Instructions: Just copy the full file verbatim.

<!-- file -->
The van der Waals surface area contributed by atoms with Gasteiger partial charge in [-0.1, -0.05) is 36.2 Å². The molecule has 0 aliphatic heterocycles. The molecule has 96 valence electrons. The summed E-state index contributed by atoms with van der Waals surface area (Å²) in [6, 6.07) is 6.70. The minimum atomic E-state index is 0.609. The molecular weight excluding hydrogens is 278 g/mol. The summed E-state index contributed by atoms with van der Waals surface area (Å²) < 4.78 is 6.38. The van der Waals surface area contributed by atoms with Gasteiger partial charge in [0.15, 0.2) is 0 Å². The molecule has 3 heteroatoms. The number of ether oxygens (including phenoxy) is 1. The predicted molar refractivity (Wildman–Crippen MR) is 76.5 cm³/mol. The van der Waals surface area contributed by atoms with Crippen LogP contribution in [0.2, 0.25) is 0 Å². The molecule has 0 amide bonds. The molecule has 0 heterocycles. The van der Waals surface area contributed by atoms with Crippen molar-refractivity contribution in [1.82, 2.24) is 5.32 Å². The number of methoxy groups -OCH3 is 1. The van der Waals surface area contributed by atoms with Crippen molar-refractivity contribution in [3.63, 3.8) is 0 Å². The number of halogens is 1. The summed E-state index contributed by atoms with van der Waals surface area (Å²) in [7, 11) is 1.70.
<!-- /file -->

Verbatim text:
The van der Waals surface area contributed by atoms with Gasteiger partial charge in [-0.1, -0.05) is 36.2 Å². The molecule has 0 aliphatic heterocycles. The molecule has 96 valence electrons. The summed E-state index contributed by atoms with van der Waals surface area (Å²) in [6, 6.07) is 6.70. The minimum atomic E-state index is 0.609. The molecular weight excluding hydrogens is 278 g/mol. The summed E-state index contributed by atoms with van der Waals surface area (Å²) < 4.78 is 6.38. The van der Waals surface area contributed by atoms with Gasteiger partial charge in [0.15, 0.2) is 0 Å². The molecule has 3 heteroatoms. The number of ether oxygens (including phenoxy) is 1. The predicted molar refractivity (Wildman–Crippen MR) is 76.5 cm³/mol. The van der Waals surface area contributed by atoms with Crippen LogP contribution in [0.2, 0.25) is 0 Å². The molecule has 0 amide bonds. The molecule has 0 heterocycles. The van der Waals surface area contributed by atoms with Crippen molar-refractivity contribution in [1.82, 2.24) is 5.32 Å². The number of methoxy groups -OCH3 is 1. The van der Waals surface area contributed by atoms with Crippen molar-refractivity contribution in [3.63, 3.8) is 0 Å². The number of halogens is 1. The summed E-state index contributed by atoms with van der Waals surface area (Å²) in [7, 11) is 1.70.